One sure way to update the look of a room is to reupholster the chairs. For already upholstered chairs, that’s a big job — and expensive too. But, that's only if you hire someone else to do it!
Learn a super simple way to update these types of chairs without having to remove anything — with stylish slipcovers!
When talking about reupholstering chairs, or even side or dining chairs, the job is no easy task. It requires removing the seat cushion from the chair frame, recovering it and then stapling the new covers to the chair. Not hard really, but after having done it a number of times, it’s a laborious and messy job I dread doing every time.
However, covering an existing chair cushion with a quick and simple to sew slipcover can give it a totally fresh look. It is a great way to give a chair a super feminine, pretty look to something more traditional or tailored. It can be a rather practical option as well if you use a washable fabric cover. For anyone with small children you know what an advantage that can be.
Slipcovering is easy to do and so much less permanent than the upholstery method. No real tools are involved. No staple gun or hammers, just some fabric and some type of closure mechanism like buttons, ribbon or Velcro to secure the cover to the chairs at the back.
Here is how to make a quick and easy chair slipcover:
1. Begin by drafting a pattern that will be used to cut the fabric and facings for the back corners. The process begins by measuring the chair from front to back and then from side to side at both the front of the chair cushion as well as the back. Most side chairs are not perfectly square so the back of the cushion is typically narrower than the front.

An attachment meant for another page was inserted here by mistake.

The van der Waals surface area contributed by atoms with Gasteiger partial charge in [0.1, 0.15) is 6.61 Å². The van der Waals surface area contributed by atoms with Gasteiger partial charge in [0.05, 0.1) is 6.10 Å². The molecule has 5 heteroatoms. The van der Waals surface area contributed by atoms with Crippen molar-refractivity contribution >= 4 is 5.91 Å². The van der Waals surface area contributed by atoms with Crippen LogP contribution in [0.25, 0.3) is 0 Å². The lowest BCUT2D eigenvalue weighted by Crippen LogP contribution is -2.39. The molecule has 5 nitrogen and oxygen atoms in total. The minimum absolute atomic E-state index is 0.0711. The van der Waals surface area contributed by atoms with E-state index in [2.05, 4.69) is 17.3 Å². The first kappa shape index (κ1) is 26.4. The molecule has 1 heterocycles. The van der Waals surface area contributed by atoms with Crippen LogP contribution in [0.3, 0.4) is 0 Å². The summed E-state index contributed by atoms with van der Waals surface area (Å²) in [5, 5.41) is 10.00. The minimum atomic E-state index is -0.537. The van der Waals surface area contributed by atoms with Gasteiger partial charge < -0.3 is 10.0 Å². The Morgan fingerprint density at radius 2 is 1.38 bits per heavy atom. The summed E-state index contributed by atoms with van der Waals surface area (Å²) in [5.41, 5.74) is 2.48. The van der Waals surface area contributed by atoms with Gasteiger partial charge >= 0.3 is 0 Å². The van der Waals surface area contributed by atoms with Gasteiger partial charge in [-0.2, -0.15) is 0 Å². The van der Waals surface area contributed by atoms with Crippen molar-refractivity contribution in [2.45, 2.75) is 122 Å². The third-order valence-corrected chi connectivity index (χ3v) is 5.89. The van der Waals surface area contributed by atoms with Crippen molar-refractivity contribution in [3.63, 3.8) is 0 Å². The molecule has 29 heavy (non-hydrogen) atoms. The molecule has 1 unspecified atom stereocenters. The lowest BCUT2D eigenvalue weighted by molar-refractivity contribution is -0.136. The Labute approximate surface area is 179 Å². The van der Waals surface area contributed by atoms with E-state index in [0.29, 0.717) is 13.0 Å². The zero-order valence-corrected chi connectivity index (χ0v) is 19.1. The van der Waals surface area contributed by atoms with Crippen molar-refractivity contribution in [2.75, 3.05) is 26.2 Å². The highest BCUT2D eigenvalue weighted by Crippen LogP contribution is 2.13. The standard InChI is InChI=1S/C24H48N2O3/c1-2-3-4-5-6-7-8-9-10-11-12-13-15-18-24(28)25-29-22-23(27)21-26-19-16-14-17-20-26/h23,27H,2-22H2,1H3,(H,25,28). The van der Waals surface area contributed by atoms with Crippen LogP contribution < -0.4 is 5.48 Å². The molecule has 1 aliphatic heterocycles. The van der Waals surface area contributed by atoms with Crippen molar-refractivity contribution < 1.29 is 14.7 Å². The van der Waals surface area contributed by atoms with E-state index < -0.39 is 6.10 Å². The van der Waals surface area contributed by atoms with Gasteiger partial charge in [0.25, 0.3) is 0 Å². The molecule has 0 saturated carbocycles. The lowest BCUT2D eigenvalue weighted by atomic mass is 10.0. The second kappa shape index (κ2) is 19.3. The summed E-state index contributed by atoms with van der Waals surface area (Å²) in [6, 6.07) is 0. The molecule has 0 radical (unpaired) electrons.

2. With the measurements a simple pattern can be created by drawing the basic dimensions of the cushion. Add to it a 4" skirt and ½" seam allowance around all four sides. For the two leg connections at the back, draw in a circle to frame the legs.
3. Next, draft a 2" wide facing around the back leg opening. This will produce a clean finish at the back of the chair.
4. Using the main pattern cut out the slipcover base. Cut out two facing pieces.
5. Now serge the edges around all four sides of the base piece and around the facing pieces.
6. Turn up all four sides ½" to prepare them for hemming and press in place.
7. Place each facing piece over the two back corners, right sides together, lining up the cut circle and sides. Stitch the facing in place around the circle and along both the bottom edge and sides using a ½” seam allowance.
8. Trim and clip the circle and turn right side out. Square the corners and press flat.
9. Hem all of the four sides 3/8" from the edge.
10. To complete the two front corners with rights sides together, join the edges together and stitch using a ½” seam allowance. Serge the edge to finish and press to one side.
11. The last step is to attach some type of closure to connect the back corners. Any number of options exist. I used stick-on Velcro, but buttons, snaps, or ribbon are other options.